Morale is a result of their efforts, not something they can put effort into improving. You can't improve morale by holding meetings to make employees accutely aware of the concept of morale. You can't improve morale by simply telling workers to be happier. You can't improve morale through teambuilding exercises and picnics that take time away from the job which will have to be made up later, at the their expense. Only one thing truly affects morale, and that is the company itself. If the company's policies are fair and respectful, then the employees will be happier to work for the company. If the company treats their staff like human beings and not so much commodities, the staff will, in turn, respect the company.

There was a time in the country when morale wasn't such a concern in companies. Granted, some companies were corrupt as hell and the morale sucked, but most of those have either changed their policies or caved under their own inadequacy. Now that morale is a measurable commodity in business and a concept taught in business schools, there's really no excuse for it to be ignored, yet it so often is, until it becomes a problem.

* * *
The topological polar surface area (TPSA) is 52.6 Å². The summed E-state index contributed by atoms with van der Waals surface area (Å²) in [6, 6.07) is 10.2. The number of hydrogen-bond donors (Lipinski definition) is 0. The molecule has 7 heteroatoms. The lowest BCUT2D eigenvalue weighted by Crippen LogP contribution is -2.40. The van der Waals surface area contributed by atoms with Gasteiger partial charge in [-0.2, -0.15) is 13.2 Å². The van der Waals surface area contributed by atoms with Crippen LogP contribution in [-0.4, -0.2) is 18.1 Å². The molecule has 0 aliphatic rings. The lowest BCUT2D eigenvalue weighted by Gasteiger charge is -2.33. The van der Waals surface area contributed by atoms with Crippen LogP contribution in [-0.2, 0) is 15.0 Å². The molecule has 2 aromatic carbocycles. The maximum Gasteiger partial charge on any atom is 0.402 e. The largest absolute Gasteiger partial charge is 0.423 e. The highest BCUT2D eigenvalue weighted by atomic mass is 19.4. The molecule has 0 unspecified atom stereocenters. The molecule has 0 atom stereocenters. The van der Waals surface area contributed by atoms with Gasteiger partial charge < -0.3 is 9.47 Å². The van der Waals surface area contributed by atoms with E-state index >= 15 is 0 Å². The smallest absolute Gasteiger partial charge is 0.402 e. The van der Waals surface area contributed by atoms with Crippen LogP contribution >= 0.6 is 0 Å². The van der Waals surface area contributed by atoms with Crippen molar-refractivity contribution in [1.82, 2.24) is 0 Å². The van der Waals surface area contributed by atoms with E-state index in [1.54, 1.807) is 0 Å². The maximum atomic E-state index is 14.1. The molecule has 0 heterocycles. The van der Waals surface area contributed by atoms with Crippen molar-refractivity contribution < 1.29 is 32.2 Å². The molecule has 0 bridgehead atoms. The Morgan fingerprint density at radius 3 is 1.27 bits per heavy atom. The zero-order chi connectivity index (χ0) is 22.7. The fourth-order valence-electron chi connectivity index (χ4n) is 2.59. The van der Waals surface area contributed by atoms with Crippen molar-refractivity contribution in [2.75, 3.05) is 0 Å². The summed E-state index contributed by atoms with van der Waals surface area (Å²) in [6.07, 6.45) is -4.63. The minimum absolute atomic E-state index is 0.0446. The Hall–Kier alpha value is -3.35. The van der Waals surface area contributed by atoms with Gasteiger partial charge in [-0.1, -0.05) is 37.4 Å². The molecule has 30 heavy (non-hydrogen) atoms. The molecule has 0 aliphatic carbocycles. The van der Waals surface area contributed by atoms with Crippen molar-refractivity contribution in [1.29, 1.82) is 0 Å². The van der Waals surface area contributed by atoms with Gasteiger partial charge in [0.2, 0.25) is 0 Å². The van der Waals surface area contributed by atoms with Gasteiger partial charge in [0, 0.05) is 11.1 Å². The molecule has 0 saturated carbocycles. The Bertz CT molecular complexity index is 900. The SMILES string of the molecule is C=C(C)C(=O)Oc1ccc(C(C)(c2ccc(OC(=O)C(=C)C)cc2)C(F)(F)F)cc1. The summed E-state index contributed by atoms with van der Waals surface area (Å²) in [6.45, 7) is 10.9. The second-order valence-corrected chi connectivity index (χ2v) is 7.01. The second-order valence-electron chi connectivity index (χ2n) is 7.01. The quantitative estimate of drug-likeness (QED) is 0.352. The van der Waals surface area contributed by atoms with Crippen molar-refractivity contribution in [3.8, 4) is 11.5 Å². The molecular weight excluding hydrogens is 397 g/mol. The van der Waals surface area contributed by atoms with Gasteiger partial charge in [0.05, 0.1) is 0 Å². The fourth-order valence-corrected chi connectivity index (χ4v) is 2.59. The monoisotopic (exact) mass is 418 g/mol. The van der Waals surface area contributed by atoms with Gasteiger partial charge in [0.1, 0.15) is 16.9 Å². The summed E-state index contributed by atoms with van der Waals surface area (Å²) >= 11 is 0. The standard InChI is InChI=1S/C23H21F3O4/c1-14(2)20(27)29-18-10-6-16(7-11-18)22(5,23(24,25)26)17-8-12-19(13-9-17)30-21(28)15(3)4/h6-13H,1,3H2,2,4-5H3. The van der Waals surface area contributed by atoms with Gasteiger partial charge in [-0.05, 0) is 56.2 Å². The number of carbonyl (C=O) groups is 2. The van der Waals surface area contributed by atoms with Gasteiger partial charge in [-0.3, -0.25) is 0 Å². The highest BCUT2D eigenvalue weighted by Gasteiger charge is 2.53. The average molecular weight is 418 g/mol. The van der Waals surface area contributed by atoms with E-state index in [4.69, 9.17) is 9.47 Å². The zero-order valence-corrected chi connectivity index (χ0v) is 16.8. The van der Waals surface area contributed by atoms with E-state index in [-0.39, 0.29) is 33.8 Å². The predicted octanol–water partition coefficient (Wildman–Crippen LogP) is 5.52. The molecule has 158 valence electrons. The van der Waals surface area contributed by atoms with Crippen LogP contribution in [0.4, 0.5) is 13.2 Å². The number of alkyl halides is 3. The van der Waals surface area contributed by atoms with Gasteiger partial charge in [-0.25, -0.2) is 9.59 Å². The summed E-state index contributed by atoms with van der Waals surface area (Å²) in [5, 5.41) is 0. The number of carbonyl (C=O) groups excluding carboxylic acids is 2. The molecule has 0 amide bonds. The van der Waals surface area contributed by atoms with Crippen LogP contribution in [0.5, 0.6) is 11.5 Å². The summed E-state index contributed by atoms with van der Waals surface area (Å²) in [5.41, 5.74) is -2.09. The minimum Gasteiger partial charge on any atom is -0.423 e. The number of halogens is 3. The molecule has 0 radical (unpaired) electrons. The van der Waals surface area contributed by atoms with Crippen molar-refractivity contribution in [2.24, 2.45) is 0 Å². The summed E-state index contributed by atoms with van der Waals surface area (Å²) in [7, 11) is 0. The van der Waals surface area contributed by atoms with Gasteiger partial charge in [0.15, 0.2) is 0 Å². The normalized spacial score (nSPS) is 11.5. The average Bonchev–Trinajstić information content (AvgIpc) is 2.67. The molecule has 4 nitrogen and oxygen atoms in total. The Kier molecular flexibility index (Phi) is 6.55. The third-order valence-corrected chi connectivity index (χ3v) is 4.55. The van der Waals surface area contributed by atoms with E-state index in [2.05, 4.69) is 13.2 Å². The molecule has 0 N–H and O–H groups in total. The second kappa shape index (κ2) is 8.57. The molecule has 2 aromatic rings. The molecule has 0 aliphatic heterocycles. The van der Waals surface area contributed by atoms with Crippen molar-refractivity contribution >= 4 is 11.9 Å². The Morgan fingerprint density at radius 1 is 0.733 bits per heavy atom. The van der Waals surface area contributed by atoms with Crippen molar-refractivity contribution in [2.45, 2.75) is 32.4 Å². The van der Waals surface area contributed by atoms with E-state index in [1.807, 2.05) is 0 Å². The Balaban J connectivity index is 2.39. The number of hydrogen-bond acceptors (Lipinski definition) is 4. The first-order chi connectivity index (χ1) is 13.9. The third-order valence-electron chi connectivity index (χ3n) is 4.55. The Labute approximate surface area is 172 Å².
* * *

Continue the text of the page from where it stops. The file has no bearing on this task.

I think the problem is that most corporate executives primarily write policies which directly benefit themselves first without fully considering the effect it will have on their workers. The problem that they're overlooking is that of a very important social paradigm, that people are inherently selfish. It's human nature. Everybody is looking first and foremost for what's in it for themselves. This concept is the businessman's worst enemy, but it can also be his greatest ally. It's a foe because it causes people to become bitter when they sacrifice themselves in a workplace solely to the benefit of some detatched entity that is profiting from their hard labor. However, this weakness of selfishness can be very exploitable if the executive writing the policies is willing to give a little in order to gain a lot.